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Monks protest in army-ruled Myanmar

By Aung Hla Tun, Reuters, Sep 18, 2007

YANGON, Myanmar -- Buddhist monks staged protest marches in at least three cities and towns in Myanmar on Tuesday, the day a reported religious boycott of members of the ruling military junta and their associates was due to start.

In Yangon, the commercial capital, authorities appeared to have thwarted a planned ceremony at the famed Shwedagon Pagoda that would have kicked off the boycott there.

"We could not hold the formal ceremony because the Shwedagon was closed," one monk, who declined to be named, told Reuters.

The more than 400 monks then marched peacefully to the city centre, chanting prayers and holy scriptures but no political slogans.

They were trailed by plainclothes police and members of the Union Solidarity and Development Association (USDA), the junta's feared social organisation which has broken up protests against soaring fuel prices that began four weeks ago.

They videotaped and photographed the monks, but took no action against them, witnesses said.

Similar marches were reported in Bago, 50 miles (80 km) north of Yangon, and in the northwestern city of Sittwe where one resident said the monks had been "suppressed" but gave no details.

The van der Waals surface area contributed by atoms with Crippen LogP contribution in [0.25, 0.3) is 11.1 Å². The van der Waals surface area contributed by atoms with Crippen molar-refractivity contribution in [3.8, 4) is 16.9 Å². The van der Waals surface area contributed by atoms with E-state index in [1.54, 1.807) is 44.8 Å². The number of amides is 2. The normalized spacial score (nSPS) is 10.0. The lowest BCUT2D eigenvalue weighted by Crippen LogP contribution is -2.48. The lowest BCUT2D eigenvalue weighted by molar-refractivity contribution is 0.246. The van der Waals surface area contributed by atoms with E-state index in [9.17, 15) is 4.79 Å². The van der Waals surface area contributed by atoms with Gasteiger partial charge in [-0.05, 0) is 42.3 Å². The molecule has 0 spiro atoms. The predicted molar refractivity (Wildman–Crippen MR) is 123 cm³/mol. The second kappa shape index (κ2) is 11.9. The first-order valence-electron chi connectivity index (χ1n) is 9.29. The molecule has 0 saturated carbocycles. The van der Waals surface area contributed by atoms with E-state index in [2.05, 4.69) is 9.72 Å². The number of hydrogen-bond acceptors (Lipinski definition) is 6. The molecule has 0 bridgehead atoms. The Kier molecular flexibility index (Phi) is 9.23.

REFUSING ALMS

The Myanmar-language services of foreign broadcasters have reported that some Buddhist monks would refuse to accept alms from anybody associated with the ruling generals from Tuesday.

They said an alliance of monks had demanded an apology for soldiers firing shots to disperse a demonstration by monks in the town of Pakokku two weeks ago.

A boycott, in which monks refuse to accept alms and offerings from well-wishers, would be taken extremely seriously in the deeply devout country.

Without such rites, a Buddhist loses all chance of attaining nirvana, or release from the cycle of rebirth.

The nationwide boycott being called for looked unlikely, analysts said, although sporadic outbursts of defiance were expected, especially in the provinces.

Although the army has run Myanmar since a 1962 coup, Sept. 18 is the anniversary of the latest incarnation of the junta, which now goes by the name of State Peace and Development Council.

Monks launched a similar boycott in 1990 shortly after the generals refused to honour the results of a general election they lost by a landslide.

The monasteries were key players in a nationwide uprising against military rule in 1988 and analysts say the generals are at pains to treat them carefully this time around.

Official newspapers have given prominent coverage to men in uniform making donations in temples -- and having them accepted -- especially in Mandalay, the nation's second city which is home to 300,000 monks.



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